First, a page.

Sigma additivity

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In mathematics, additivity (specifically finite additivity) and sigma additivity (also called countable additivity) of a function (often a measure) defined on subsets of a given set are abstractions of how intuitive properties of size (length, area, volume) of a set sum when considering multiple objects. Additivity is a weaker condition than σ-additivity; that is, σ-additivity implies additivity.

Additive (or finitely additive) set functions[edit]

Let be a function defined on an algebra of sets with values in [−∞, +∞] (see the extended real number line). The function is called additive, or finitely additive, if, whenever A and B are disjoint sets in , one has

(A consequence of this is that an additive function cannot take both −∞ and +∞ as values, for the expression ∞ − ∞ is undefined.)°

One can prove by mathematical induction that an additive function satisfies

for any disjoint sets in .

σ-additive set functions[edit]

Suppose that is a σ-algebra. If for any sequence of pairwise disjoint sets in , one has


we say that μ is countably additive or σ-additive.
Any σ-additive function is additive but not vice versa, as shown below.

τ-additive set functions[edit]

Suppose that in addition to a sigma algebra , we have a topology τ. If for any directed family of measurable open sets ∩ τ,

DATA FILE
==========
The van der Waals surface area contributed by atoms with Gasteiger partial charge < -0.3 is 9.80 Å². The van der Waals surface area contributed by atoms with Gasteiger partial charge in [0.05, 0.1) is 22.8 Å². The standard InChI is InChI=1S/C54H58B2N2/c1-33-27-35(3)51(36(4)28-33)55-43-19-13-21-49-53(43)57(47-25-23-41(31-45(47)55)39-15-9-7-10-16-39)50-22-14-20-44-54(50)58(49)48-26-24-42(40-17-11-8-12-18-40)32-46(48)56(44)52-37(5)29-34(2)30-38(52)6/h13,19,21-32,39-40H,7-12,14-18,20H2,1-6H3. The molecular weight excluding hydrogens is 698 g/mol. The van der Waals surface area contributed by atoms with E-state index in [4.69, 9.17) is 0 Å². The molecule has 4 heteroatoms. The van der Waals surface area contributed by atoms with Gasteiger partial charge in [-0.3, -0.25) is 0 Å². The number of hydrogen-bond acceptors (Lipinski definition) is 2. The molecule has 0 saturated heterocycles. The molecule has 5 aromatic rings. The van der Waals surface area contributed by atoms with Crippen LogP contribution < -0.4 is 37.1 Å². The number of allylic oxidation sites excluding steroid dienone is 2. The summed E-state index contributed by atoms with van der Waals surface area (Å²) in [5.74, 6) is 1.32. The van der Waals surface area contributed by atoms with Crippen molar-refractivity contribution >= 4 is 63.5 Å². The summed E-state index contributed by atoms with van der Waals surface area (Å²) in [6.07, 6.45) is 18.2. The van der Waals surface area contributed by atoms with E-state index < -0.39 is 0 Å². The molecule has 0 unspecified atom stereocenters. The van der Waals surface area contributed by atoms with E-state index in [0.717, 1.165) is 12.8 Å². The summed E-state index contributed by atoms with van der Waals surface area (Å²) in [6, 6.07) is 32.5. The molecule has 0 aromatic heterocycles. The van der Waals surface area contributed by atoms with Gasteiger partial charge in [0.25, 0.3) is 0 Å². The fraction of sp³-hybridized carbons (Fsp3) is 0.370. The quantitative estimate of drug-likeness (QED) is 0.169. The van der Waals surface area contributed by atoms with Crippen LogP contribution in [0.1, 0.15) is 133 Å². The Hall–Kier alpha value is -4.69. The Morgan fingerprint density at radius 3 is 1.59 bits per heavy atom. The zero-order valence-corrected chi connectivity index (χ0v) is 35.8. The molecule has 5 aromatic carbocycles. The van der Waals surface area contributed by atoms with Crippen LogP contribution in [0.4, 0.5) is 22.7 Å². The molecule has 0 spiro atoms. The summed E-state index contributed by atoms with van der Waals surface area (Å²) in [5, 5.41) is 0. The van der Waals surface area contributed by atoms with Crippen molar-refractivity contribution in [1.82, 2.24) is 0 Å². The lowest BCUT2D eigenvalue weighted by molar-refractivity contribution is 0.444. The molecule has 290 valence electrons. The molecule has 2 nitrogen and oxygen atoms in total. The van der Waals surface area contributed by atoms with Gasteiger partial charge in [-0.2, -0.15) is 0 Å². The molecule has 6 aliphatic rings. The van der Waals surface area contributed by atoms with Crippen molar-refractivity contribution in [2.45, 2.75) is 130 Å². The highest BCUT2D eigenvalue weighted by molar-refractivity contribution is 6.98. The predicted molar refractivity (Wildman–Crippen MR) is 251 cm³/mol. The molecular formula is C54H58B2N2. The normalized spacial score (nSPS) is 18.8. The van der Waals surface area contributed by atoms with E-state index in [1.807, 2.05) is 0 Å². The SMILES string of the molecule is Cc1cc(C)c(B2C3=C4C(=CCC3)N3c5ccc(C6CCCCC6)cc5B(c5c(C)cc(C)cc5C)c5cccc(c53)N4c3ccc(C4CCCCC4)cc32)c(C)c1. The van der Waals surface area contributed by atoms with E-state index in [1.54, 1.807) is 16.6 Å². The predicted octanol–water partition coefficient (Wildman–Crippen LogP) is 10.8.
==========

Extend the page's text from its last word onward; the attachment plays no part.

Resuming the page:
we say that μ is τ-additive. In particular, if μ is inner regular (with respect to compact sets) then it is τ-additive.[1]


Basic properties[edit]

Useful properties of an additive function μ include the following:

  1. Either μ(∅) = 0, or μ assigns ∞ to all sets in its domain, or μ assigns −∞ to all sets in its domain.
  2. If μ is non-negative and AB, then μ(A) ≤ μ(B).
  3. If AB and μ(B) − μ(A) is defined, then μ(B \ A) = μ(B) − μ(A).
  4. Given A and B, μ(AB) + μ(AB) = μ(A) + μ(B).


An example of a σ-additive function is the function μ defined over the power set of the real numbers, such that

If is a sequence of disjoint sets of real numbers, then either none of the sets contains 0, or precisely one of them does. In either case, the equality


See measure and signed measure for more examples of σ-additive functions.

An additive function which is not σ-additive[edit]

An example of an additive function which is not σ-additive is obtained by considering μ, defined over the Lebesgue sets of the real numbers by the formula

where λ denotes the Lebesgue measure and lim the Banach limit.

One can check that this function is additive by using the linearity of the limit. That this function is not σ-additive follows by considering the sequence of disjoint sets

for n=0, 1, 2, ... The union of these sets is the positive reals, and μ applied to the union is then one, while μ applied to any of the individual sets is zero, so the sum of μ(An) is also zero, which proves the counterexample.


One may define additive functions with values in any additive monoid (for example any group or more commonly a vector space). For sigma-additivity, one needs in addition that the concept of limit of a sequence be defined on that set. For example, spectral measures are sigma-additive functions with values in a Banach algebra. Another example, also from quantum mechanics, is the positive operator-valued measure.

See also[edit]

This article incorporates material from additive on PlanetMath, which is licensed under the Creative Commons Attribution/Share-Alike License.


  1. ^ D.H. Fremlin Measure Theory, Volume 4, Torres Fremlin, 2003.